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ACR/ARHP 2013 Report – Early and aggressive DMARD treatment improves outcomes in psoriatic arthritis

Written by | 19 Nov 2013 | All Medical News

Treatment of psoriatic arthritis with early, aggressive pharmacologic intervention with disease-modifying antirheumatic drugs (DMARDs) while utilizing a a treat-to-target approach achieves  better outcomes than  standard care,  researchers reported  at the American College of Rheumatology 2013 Annual Meeting.

The goal of the study was, “to replicate similar findings in other inflammatory arthropathies, notably rheumatoid arthritis, where a treat-to-target approach is known to favorably influence long-term outcomes for these patients,” said investigator Philip Helliwell, MD, PhD, senior lecturer in rheumatology, Leeds Institute of Rheumatic and Musculoskeletal Medicine, Leeds University  in Leeds, UK.

The investigators evaluated and compared data showing differences in outcome measurements among two groups of psoriatic arthritis patients. The first group was treated according to a tight control approach, following guidelines on DMARD use to reach set targets in disease-related measurements.

The second group was treated with a standard care protocol.

Using data from eight medical treatment centers in the UK from 2008 to 2012, the researchers identified

206 people with psoriatic arthritis. They followed their progress for 48 weeks according to their treatment protocol.

Subjects in the tight control group were treated with escalating therapy if they did not meet minimal disease activity criteria at set time intervals. They began on the DMARD methotrexate with rapid escalation to a dose of 25mg after six weeks if they tolerated the drug.  If their disease was not controlled according to disease activity criteria at 12 weeks, they received a more powerful DMARD combination.

After another 12 weeks, if these patients had three or more tender or swollen joints, they received anti-tumor necrosis factor (Anti-TNF) therapy. If they had less than three tender or swollen joints and did not meet the minimal disease activity criteria, they switched to methotrexate and alternative DMARD combination.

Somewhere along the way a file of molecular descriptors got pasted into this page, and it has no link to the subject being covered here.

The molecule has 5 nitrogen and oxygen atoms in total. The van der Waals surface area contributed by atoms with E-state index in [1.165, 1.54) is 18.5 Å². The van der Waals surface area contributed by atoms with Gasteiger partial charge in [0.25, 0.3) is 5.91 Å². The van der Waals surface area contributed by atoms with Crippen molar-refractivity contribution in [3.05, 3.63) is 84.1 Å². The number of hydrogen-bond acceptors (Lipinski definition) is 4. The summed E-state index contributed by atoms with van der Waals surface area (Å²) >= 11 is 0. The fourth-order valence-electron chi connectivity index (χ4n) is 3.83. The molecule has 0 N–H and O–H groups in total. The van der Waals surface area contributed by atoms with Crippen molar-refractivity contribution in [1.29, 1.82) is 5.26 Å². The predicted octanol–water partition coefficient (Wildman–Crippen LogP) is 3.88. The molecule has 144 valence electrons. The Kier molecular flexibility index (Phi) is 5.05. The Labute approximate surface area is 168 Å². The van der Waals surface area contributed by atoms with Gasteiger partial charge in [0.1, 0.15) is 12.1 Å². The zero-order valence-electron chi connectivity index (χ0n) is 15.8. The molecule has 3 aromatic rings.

The standard treatment group was treated with DMARDS, and there were no set time limits for drug therapy escalation or disease measurements.

The researchers used ACR20, ACR50 and ACR70 criteria to measure disease activity (representing 20, 50, and 70 percent improvement, respectively).

In the tight control group, 55 percent achieved ACR20, 44 percent achieved ACR50 and 33 percent achieved ACR70. In the standard care group, 37 percent achieved ACR20, 21 percent achieved ACR50 and 15 percent achieved ACR70.

The researchers concluded that the significant differences in outcomes indicate that an aggressive, targeted approach to treating psoriatic arthritis greatly improves disease-activity outcomes .

“For the first time, it has been shown that aggressive treatment of inflammation in psoriatic arthritis gives better outcomes,” said Dr. Helliwell. “Further, the target used in the study – minimal disease activity – assesses a wide spectrum of disease features, including skin and enthesitis, and not just the articular aspects of this complex disease. Patients with this disorder have to endure several different disease manifestations. This study has shown that appropriate targeted therapy can be effective across all these aspects, an important finding for the person with this disorder.”

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